This rare example is a 1903 Harley-Davidson single–essentially a bicycle with an engine. It’s what started the company on its 100-year journey through wars, depressions, changes of ownership and the ups and downs of motorcycle racing.
By 1920, Harley was making singles and V-Twins, and this 1920 race bike used two separate camshafts to operate the engine’s overhead intake valves. An earlier model in 1913 sported a double-overhead-cam 4-valve engine
WR 750 FLATHEAD
After World War II, the AMA racing rules were changed to bring costs down for all the factory entries. The new law dictated that all race bikes must be based directly on high-volume production machines. This Harley WR 750cc flathead race bike was one result. Note that it has no brakes and no rear suspension
Harley’s first true high-performance street bike was the 1955 KHK, like the one shown here. It featured a larger flathead engine, 54 vs. 45 cu.-in. of displacement, rear suspension, a higher compression ratio and hotter camshafts in order to compete with the BSAs and Triumphs of the day. Two years later, it morphed into the XLCH Sportster 883, that’s still sold today as Harley’s entry-level model.
1965 ELECTRA GLIDE
The Heroes of Harley-Davidson exhibit has only one bike you’re allowed and encouraged to sit on, this 1965 Electra Glide, with electric starting and overhead valves. It started a revolution in Harley’s big-bike designs.
1970 SUPER GLIDE
Willie G. Davidson has been in charge of Harley’s design department for more than 30 years, and this was his debut piece–the 1970 Super Glide with its raked front end, fiberglass tailpiece and red, white and blue paint job
Harley-Davidson has made strategic alliances with a number of companies over the years, none better than with Aermacchi of Italy. This company provided Harley with 125, 165, 175 and 250cc race and street bikes from the late 1950s through the mid-Seventies. This is an Aermacchi-based road racer from 1974.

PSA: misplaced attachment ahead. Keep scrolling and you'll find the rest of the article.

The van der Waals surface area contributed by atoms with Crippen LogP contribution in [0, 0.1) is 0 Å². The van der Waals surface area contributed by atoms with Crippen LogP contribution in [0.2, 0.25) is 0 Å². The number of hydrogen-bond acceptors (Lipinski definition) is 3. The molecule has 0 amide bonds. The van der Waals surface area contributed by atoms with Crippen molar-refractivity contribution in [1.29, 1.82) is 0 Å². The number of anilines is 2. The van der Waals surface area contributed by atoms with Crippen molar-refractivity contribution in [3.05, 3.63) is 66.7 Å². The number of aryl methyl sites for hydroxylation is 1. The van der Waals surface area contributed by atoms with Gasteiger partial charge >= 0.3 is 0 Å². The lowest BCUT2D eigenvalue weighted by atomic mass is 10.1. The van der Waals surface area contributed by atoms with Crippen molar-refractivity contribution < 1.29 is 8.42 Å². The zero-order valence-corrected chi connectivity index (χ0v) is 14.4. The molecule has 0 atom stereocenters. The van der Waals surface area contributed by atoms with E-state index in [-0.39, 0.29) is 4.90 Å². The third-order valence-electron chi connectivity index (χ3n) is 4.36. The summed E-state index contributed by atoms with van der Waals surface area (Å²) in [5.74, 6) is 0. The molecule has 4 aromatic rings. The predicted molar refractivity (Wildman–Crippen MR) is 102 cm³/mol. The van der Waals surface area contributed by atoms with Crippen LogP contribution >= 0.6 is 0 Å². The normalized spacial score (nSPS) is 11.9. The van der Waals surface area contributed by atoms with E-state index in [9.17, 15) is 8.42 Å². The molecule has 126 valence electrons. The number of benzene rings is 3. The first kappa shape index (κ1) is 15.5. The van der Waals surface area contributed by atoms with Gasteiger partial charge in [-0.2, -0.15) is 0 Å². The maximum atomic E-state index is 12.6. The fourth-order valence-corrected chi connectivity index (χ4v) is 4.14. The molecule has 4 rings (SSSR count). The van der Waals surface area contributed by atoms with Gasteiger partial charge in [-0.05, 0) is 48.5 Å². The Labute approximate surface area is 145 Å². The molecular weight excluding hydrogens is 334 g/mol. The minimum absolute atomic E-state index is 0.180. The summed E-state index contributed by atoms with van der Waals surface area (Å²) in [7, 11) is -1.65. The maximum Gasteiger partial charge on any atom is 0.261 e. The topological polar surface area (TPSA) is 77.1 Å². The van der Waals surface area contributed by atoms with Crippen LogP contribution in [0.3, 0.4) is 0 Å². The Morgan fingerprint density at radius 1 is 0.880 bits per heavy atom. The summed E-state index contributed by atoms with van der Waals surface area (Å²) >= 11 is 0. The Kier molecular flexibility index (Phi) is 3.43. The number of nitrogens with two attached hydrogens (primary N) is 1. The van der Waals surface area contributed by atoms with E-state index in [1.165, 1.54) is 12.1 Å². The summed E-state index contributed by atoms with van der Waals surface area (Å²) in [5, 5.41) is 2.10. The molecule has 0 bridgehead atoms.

EVEL KNIEVEL XR750
And then there was Robert “Evel” Knievel, the man who pioneered motorcycling’s major-event business and singlehandedly started what became the X Games. This is his XR750 stunt cycle
Cafe racers were popularized by the Brits and the Japanese in the 1970s, and the XLCR Cafe Racer limited-production model was Harley’s offering. It had siamesed exhaust pipes and a coffin-shape tank, and nearly every piece of it was black
World War II saw Harley-Davidson convert for war production, as demonstrated by these two courier bikes. The one on the left is powered by a BMW R32 horizontally opposed flathead Twin engine, the one on the right is all Harley. Founder’s son John E. Harley was the director of motorcycle rider training at Fort Knox during the war.
BOARD TRACK RACERS
This collection of early board track Harley racing bikes is purported to be the finest ever assembled. These and the other bikes were secured by the museum’s own assets, from Harley-Davidson’s own collection and from private collectors and other museums around the country